And to end this post, here's another picture of two wizards arguing:

Jun 13, 2020

Don't choose your own adventure: BOOK 1 - EVIL WIZARD OF SOMETHING SOMETHING


~ 1 ~


Wanderer they call you. Bringer of wealth and bad luck. What ever truth there is in anything, the tavern in front of you will do for the night.

As you step inside, a gnarly old woman holding a glass bauble with swirling swirls inside eyes you from top to toe and is just about to give you a quest but instead you choose to walk over to the barkeep who looks bored as shite.

He eyes you from top to toe and as he's about to ask you something really cryptic and insinuating, you instead toss a knife in his shoulder due to a really good roll of your pen, and as you swing yourself swiftly across the countertop feet first knocking the poor man over and through the back wall - knife still in shoulder - you find yourself landing next to a really old map scribbled with ancient writings that for some reason holds your name. Instead of taking it, you rise to your feet again and walk out to the gnarly old woman again.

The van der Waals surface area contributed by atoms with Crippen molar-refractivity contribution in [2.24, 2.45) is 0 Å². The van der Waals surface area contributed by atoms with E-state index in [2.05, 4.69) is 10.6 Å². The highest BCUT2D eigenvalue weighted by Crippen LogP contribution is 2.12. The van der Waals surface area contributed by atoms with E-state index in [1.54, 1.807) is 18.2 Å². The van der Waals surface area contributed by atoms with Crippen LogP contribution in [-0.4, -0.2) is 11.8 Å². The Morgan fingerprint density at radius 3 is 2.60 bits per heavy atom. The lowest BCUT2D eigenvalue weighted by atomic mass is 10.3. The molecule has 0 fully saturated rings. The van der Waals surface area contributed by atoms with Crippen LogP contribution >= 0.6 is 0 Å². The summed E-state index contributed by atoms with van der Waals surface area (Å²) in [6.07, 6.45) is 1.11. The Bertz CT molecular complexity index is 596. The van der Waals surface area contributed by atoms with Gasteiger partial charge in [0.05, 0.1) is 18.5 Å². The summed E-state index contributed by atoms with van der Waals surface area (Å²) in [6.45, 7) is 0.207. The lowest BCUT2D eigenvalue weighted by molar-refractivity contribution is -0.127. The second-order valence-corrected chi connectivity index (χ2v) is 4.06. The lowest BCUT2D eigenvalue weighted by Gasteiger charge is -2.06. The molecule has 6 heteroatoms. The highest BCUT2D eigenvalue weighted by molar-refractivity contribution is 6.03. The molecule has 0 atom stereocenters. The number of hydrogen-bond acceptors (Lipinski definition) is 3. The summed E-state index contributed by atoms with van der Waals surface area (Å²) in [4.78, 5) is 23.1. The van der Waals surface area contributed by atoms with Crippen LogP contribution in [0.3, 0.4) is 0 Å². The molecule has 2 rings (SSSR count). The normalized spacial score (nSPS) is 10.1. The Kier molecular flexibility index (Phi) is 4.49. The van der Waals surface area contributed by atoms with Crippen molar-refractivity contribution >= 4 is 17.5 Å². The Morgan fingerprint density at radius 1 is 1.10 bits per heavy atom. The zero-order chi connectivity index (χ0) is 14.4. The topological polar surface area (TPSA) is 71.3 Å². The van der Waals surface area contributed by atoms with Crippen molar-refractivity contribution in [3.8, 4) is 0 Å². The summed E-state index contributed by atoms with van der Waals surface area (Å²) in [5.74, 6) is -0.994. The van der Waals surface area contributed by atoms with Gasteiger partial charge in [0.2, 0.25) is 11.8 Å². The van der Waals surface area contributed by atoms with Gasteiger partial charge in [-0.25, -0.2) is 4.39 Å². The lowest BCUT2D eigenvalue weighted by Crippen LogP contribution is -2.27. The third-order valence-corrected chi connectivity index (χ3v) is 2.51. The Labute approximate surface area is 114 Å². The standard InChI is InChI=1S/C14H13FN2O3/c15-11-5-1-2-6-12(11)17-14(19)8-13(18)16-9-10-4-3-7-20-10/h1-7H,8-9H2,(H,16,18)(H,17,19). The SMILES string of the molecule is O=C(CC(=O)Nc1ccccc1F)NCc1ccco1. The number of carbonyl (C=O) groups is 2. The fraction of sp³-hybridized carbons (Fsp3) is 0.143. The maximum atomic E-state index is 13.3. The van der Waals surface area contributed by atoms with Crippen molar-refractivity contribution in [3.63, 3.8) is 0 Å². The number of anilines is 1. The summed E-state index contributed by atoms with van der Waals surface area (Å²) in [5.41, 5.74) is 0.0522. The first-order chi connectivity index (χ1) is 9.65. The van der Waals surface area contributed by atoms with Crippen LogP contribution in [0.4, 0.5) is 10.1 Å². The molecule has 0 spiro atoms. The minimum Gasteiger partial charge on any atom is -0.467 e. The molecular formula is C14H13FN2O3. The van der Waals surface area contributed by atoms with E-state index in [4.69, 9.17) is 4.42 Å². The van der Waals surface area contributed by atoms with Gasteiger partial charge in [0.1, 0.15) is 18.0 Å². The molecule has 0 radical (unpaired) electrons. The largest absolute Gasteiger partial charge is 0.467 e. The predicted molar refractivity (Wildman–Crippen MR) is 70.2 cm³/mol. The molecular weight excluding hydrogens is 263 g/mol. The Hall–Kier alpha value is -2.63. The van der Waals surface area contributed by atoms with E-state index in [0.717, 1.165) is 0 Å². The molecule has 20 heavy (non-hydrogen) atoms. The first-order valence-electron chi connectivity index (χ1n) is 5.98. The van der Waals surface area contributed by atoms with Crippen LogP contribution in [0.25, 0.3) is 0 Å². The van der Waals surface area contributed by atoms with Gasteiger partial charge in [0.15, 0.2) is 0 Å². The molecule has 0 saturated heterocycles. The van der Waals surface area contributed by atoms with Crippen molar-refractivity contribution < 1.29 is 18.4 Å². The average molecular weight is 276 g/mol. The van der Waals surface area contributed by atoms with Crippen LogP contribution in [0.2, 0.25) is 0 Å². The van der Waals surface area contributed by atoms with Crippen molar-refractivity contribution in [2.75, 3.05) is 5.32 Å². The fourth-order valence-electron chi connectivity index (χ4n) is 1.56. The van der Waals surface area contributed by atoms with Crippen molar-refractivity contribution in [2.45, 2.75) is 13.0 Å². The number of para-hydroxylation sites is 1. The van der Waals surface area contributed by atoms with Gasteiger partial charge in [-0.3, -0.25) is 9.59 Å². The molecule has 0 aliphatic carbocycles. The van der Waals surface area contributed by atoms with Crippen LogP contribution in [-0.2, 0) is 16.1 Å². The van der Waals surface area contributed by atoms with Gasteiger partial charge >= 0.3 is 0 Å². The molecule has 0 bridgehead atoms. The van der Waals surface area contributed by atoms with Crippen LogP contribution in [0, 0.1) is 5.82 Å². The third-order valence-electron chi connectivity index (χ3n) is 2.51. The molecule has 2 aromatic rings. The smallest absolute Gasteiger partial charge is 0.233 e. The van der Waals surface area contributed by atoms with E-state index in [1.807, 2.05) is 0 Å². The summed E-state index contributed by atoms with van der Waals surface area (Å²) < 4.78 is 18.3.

She eyes you from top to toe again (along with the rest of the establishment), and as she's about to open her mouth for the second time - swirling bauble in hand - you instead choose to run for the window and throw yourself head first, dealing minimum damage to the north-eastern part of your left knee.

Outside (again), a distant howling brings your attention to the blood red moon above. As it turns around in a unfathomable way to reveal some eldritch, unspeakable horror, ripe with adventure and fortune and more adventure, you instead choose to enter the tavern (again) through the front door (again).

As you step inside, a gnarly old woman holding a glass bauble, gives you a tired look. She raises a finger, pointing directly at you, and as she opens her mouth to hand out your quest, you instead choose to walk over to the countertop (again), where a groaning, pale barkeep tries to uphold his balance. There's a large hole in the wall behind him.